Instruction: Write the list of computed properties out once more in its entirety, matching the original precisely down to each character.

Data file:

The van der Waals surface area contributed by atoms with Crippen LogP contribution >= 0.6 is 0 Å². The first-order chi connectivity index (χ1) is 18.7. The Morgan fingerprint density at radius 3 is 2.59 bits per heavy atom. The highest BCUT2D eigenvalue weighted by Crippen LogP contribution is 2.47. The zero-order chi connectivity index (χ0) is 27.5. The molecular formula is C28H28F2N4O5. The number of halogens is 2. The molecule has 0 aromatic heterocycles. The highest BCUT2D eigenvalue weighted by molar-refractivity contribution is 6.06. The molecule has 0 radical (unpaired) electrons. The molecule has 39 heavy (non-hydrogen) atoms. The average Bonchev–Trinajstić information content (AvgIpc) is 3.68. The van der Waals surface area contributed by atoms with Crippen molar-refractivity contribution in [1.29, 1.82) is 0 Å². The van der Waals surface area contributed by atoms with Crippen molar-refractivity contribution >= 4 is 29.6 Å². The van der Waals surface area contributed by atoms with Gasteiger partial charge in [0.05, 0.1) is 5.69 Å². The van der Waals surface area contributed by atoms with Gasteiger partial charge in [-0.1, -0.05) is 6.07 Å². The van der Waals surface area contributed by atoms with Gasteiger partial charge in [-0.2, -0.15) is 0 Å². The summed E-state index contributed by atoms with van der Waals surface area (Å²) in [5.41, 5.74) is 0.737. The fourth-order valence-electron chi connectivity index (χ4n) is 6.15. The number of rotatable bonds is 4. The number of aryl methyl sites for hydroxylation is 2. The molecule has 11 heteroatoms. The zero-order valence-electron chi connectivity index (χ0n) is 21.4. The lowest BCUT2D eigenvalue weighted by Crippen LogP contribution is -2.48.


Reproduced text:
The van der Waals surface area contributed by atoms with Crippen LogP contribution >= 0.6 is 0 Å². The first-order chi connectivity index (χ1) is 18.7. The Morgan fingerprint density at radius 3 is 2.59 bits per heavy atom. The highest BCUT2D eigenvalue weighted by Crippen LogP contribution is 2.47. The zero-order chi connectivity index (χ0) is 27.5. The molecular formula is C28H28F2N4O5. The number of halogens is 2. The molecule has 0 aromatic heterocycles. The highest BCUT2D eigenvalue weighted by molar-refractivity contribution is 6.06. The molecule has 0 radical (unpaired) electrons. The molecule has 39 heavy (non-hydrogen) atoms. The average Bonchev–Trinajstić information content (AvgIpc) is 3.68. The van der Waals surface area contributed by atoms with Crippen molar-refractivity contribution in [1.29, 1.82) is 0 Å². The van der Waals surface area contributed by atoms with Crippen molar-refractivity contribution >= 4 is 29.6 Å². The van der Waals surface area contributed by atoms with Gasteiger partial charge in [0.05, 0.1) is 5.69 Å². The van der Waals surface area contributed by atoms with Gasteiger partial charge in [-0.1, -0.05) is 6.07 Å². The van der Waals surface area contributed by atoms with Gasteiger partial charge in [-0.2, -0.15) is 0 Å². The summed E-state index contributed by atoms with van der Waals surface area (Å²) in [5.41, 5.74) is 0.737. The fourth-order valence-electron chi connectivity index (χ4n) is 6.15. The number of rotatable bonds is 4. The number of aryl methyl sites for hydroxylation is 2. The molecule has 11 heteroatoms. The zero-order valence-electron chi connectivity index (χ0n) is 21.4. The lowest BCUT2D eigenvalue weighted by Crippen LogP contribution is -2.48.